The second important “pair” is Majnu and Diesel, assistants of a different Don, played by Arya (who I have seen in Vettai) and Chemban Vinod Jose (who I have seen in a bunch of stuff). Their boss orders them to take away the frozen body of his girlfriend and bury it, and as a thank you he gives them his priceless drugs. Arya takes the drug and starts hallucinating that the girlfriend is still alive and in love with him. Arya is, arguably, the only “hero” in this film, doing it all for love. But it is a crazy love, a love for a hallucination. And not a sincere hallucination either, but a vision of her as he wants her to be, always loving and doting and cartoonish in how she is fawning on him. Which I appreciate, as a female audience member, that the director is clearly aware that this is an exaggeration of how women are not a reality. But which I don’t appreciate as a general audience member, because it means he isn’t really “doing it all for love”, he is doing it all for his vision of love. Which means I still don’t have someone to identify with in the cast.
There are a few other options for audience identification. The very opening of the film is an unpleasant couple having an argument in a restaurant. An argument with a very Waiting for Godot kind of dialogue. This will recur throughout the film, a consciously stilted kind of dialogue that is more about being aware of the artificiality of the film construction than characters actually communicating with each other. It’s not that couple which is our option for audience identification. That couples’ unpleasant argument is interrupted by a hitman (Sunny Wayne) coming in and shooting someone at the next table. And then shooting them as witnesses. Which leaves the little silent 5 year old they were ignoring at their table. Who smiles and holds up his squeaky toy at the hitman. Who picks him up and carries him away.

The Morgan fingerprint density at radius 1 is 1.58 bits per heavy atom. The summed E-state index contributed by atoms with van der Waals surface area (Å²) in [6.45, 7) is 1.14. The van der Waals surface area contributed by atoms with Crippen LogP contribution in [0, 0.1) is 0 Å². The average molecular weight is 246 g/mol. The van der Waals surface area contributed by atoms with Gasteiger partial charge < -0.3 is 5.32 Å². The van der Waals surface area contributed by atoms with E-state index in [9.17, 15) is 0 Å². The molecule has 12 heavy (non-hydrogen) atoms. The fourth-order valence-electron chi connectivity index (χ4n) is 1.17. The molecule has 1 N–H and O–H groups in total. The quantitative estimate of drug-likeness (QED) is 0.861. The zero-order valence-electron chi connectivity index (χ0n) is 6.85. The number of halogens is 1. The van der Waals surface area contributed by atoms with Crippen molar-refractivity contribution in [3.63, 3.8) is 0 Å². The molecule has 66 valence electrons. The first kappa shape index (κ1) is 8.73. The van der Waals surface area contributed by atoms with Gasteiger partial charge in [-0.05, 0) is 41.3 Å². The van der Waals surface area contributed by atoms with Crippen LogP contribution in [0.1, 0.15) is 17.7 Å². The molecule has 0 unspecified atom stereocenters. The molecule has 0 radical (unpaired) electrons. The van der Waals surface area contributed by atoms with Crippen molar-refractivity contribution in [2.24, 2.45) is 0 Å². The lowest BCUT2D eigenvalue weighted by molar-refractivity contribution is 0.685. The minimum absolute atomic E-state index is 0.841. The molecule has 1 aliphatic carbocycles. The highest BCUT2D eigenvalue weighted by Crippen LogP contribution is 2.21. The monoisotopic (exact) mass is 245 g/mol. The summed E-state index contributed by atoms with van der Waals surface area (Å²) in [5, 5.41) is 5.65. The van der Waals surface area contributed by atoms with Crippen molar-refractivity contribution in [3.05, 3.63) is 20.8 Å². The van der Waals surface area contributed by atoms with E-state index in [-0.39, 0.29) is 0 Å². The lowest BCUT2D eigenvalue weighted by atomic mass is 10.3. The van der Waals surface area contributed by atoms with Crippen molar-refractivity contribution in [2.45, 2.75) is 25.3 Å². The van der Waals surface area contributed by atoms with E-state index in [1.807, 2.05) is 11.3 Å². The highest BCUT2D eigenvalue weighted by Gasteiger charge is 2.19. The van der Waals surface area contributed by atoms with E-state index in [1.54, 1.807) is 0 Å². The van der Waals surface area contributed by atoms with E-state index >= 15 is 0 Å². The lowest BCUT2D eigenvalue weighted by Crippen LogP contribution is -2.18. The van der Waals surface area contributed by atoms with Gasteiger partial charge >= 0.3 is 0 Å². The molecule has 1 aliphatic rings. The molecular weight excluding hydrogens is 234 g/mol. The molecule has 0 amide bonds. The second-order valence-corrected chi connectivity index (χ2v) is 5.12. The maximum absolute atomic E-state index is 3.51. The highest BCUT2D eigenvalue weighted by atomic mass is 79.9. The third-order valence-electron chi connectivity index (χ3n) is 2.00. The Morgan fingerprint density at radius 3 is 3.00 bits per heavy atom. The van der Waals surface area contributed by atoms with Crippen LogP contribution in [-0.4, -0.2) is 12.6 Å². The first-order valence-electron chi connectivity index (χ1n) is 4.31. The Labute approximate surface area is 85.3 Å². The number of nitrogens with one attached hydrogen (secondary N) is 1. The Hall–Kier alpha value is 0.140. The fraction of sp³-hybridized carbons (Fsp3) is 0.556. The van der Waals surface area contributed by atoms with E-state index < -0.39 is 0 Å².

The hitman and his new 5 year old keep popping up throughout the film. It’s a pair that was created and we can watch their relationship build, unlike all the other pairs that are just static throughout the film. It even has a heartwarming ending, the hitman being distracted from taking a shot by the child smiling at him. And then the two of them going off into the sunset together.
There are a few heartwarming endings. Our wedding group finds a hidden cash pile and takes off with loads of money for the honeymoon. Prithviraj and Indrajith end up with the priceless jewels.
Our most obvious audience identification couple also gets a happy ending. Just before the first major fight sequence, a young couple pulls into the deserted parking lot looking for a make-out spot. And then end up witnessing a massive shootout. They leave the parking lot to go to a hotel where, once again, they end up sitting in silent witness to a gunfight. And finally, they park in the middle of an empty field, to witness the massive last shootout. As pure voyeurs, never acting in the action, just witnessing it, they are obvious audience stand-ins. And they get a happy ending too, after the last shootout, the woman walks away from the car, the man chases after her, and they finally embrace and kiss.
But ultimately, none of these connections and couples feel “real”. It’s all like the stilted dialogue and over the top costuming, a pretense of emotions and relationships and feelings, nothing that a real person can actually connect with. There is only one moment that felt “real” to me. Way at the end, Arya is having another vision of his dead girlfriend. But this time she seems aware that she is dead, and she asks him if he can bury her in consecrated ground, instead of an unmarked grave, that is all she wants. Arya does it, and then leaves her (both her actual body and his vision of her) behind him in the cemetery. And as he and his partner walk away, she stays behind, and we see a vision of all the other dead joining her on the hill. It’s a moment of real sacrifice, Arya giving her the resting place she wants and letting go of his vision of her. And it’s also a moment of real beauty, seeing all the dead gather together.
I think Pellissery must have known that moment was something special because he put the ending credits frame right after it, and only then added a tag back to the irreverent version of Jai and Veeru (Prithviraj and Indrajith) celebrating their amoral victory.